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           Search results for: Alogliptin-d3 C18H18D3N5O2 CAS: 1133421-35-8   

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Three amino acid substitutions in the NS1 protein change the virus replication of H5N1 influenza virus in human cells.

Influenza A viruses have sophisticated strategies to promote their own replication. Here, we found that three H5N1 influenza viruses display different replication patterns in human A549 and macrophage cells. The HN01 virus displayed poor replication compared to HN021 and JS01. In addition, the HN01 virus was unable to counteract the interferon response and block general gene expression. This capability was restored by three amino acid substitutions on the NS1 protein: K55E, K66E, and C133F, resulting in recovered binding to CPSF30 and decreased interferon response activity. Furthermore, a recombinant HN01 virus expressing either NS1-C133F or the triple mutation replicate with higher titers in human A549 cells and macrophages compared to the parent virus. These three amino acid mutations reveal a new pathway to alter H5N1 virus replication.

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Rabbit Anti-Influenza A V Influenza A (H5N1) NS1 Pe Goat Anti-Influenza A Vir Mouse Anti-Influenza A Vi Avian Influenza virus H5N Avian Influenza Virus H5N Avian Influenza virus H5N Avian Influenza virus H5N Human Epstein-Barr Virus Recombinant Influenza B V Recombinant Influenza B V Recombinant Influenza B V

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Vanadium toxicity in chickpea (Cicer arietinum L.) grown in red soil: Effects on cell death, ROS and antioxidative systems.

The agricultural soil contaminated with heavy metals induces toxic effects on plant growth. The present study was conducted to evaluate the effects of vanadium (V) on growth, HO and enzyme activities, cell death, ion leakage, and at which concentration; V induces the toxic effects in chickpea plants grown in red soil. The obtained results indicated that the biomass (fresh and dry) and lengths of roots and shoots were significantly decreased by V application, and roots accumulated more V than shoots. The enzyme activities (SOD, CAT, and POD) and ion leakage were increased linearly with increasing V concentrations. However, the protein contents, and tolerance indices were significantly declined with the increasing levels of V. The results about the cell death indicated that the cell viability was badly damaged when plants were exposed to higher V, and induction of HO might be involved in this cell death. In conclusion, all the applied V levels affected the enzymatic activities, and induced the cell death of chickpea plants. Furthermore, our results also confirmed that vanadium ≥ 130 mg kg induced detrimental effects on chickpea plants. Additional investigation is needed to clarify the mechanistic explanations of V toxicity at the molecular level and gene expression involved in plant cell death.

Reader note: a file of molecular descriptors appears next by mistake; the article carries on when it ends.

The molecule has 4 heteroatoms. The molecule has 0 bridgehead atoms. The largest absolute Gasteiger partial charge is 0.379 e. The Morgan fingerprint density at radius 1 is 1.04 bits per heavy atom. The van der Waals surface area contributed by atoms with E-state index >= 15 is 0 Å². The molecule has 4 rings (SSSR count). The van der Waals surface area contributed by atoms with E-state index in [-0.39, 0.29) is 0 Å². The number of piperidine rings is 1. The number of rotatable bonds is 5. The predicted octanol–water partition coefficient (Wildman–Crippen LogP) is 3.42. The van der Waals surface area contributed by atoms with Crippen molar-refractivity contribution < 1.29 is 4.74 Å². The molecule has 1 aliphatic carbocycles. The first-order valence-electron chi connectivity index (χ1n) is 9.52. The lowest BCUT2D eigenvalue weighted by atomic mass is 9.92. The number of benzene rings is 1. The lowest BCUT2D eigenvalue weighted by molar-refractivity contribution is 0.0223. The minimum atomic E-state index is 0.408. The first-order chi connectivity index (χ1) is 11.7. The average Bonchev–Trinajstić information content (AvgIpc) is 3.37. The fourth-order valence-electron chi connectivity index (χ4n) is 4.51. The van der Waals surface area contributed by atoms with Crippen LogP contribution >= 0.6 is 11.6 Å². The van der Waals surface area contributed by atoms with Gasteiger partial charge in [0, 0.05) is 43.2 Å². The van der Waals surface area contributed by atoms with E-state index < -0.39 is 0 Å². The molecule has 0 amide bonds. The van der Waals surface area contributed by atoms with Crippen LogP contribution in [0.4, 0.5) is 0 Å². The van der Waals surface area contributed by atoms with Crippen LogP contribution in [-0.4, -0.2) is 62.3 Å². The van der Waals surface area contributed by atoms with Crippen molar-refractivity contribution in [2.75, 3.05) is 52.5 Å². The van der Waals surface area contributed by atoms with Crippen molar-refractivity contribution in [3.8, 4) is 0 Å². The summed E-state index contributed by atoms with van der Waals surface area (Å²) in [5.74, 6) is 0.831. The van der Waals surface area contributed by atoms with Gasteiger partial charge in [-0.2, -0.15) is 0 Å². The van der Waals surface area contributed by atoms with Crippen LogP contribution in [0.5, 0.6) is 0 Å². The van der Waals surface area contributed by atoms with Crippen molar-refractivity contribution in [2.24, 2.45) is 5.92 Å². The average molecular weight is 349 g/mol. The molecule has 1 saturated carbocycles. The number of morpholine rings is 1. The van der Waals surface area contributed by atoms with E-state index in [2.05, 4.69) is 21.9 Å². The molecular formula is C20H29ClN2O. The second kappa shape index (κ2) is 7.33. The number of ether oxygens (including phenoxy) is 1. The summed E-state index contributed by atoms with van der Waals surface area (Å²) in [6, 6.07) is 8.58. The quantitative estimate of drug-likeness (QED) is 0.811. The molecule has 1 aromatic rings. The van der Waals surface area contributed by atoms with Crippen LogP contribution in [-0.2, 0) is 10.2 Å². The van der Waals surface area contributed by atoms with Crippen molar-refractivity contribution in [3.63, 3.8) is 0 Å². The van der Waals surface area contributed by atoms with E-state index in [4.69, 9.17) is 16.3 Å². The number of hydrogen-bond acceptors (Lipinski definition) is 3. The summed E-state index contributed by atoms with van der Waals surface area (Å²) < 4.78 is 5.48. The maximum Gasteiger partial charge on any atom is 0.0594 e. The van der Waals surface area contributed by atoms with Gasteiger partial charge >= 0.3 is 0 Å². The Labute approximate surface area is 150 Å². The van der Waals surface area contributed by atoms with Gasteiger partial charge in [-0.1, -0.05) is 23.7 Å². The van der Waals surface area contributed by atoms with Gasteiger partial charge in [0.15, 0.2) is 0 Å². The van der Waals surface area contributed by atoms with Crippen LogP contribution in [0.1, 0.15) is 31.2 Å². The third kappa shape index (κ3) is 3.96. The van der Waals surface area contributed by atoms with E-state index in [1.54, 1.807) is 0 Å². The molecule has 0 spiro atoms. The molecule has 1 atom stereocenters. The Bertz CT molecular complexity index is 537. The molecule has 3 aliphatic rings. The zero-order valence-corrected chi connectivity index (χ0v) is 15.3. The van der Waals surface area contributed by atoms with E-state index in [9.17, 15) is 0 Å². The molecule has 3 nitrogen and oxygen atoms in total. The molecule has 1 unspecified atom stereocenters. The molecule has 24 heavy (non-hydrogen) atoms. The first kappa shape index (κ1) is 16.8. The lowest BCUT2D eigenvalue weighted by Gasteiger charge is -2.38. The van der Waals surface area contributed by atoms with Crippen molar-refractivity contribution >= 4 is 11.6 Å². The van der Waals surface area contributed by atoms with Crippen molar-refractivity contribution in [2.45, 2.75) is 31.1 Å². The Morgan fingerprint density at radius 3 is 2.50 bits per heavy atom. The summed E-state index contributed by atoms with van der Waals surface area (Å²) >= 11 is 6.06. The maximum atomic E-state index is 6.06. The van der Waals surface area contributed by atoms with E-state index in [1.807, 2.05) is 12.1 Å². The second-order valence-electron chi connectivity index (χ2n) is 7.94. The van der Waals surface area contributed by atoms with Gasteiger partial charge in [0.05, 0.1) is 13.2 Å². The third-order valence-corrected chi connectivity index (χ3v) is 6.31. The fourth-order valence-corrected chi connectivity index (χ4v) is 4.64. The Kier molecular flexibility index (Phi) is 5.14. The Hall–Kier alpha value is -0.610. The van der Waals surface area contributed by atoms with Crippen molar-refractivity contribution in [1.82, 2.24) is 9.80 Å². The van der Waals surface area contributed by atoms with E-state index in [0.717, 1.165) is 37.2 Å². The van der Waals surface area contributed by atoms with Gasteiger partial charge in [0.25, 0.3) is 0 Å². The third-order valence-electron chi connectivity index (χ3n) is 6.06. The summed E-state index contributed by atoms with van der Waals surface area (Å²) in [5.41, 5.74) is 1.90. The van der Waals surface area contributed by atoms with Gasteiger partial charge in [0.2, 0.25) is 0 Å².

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Does BCA3 Play a Role in the HIV-1 Replication Cycle?

The cellular role of breast carcinoma-associated protein (BCA3), also known as A-kinase-interacting protein 1 (AKIP-1), is not fully understood. Recently, we reported that full-length, but not C-terminally truncated, BCA3 is incorporated into virions of Mason-Pfizer monkey virus, and that BCA3 enhances HIV-1 protease-induced apoptosis. In the present study, we report that BCA3 is associated with purified and subtilisin-treated HIV particles. Using a combination of immune-based methods and confocal microscopy, we show that the C-terminus of BCA3 is required for packaging into HIV-1 particles. However, we were unable to identify an HIV-1 binding domain for BCA3, and we did not observe any effect of incorporated BCA3 on HIV-1 infectivity. Interestingly, the BCA3 C-terminus was previously identified as a binding site for the catalytic subunit of protein kinase A (PKAc), a cellular protein that is specifically packaged into HIV-1 particles. Based on our analysis of PKAc⁻BCA3 interactions, we suggest that BCA3 incorporation into HIV-1 particles is mediated by its ability to interact with PKAc.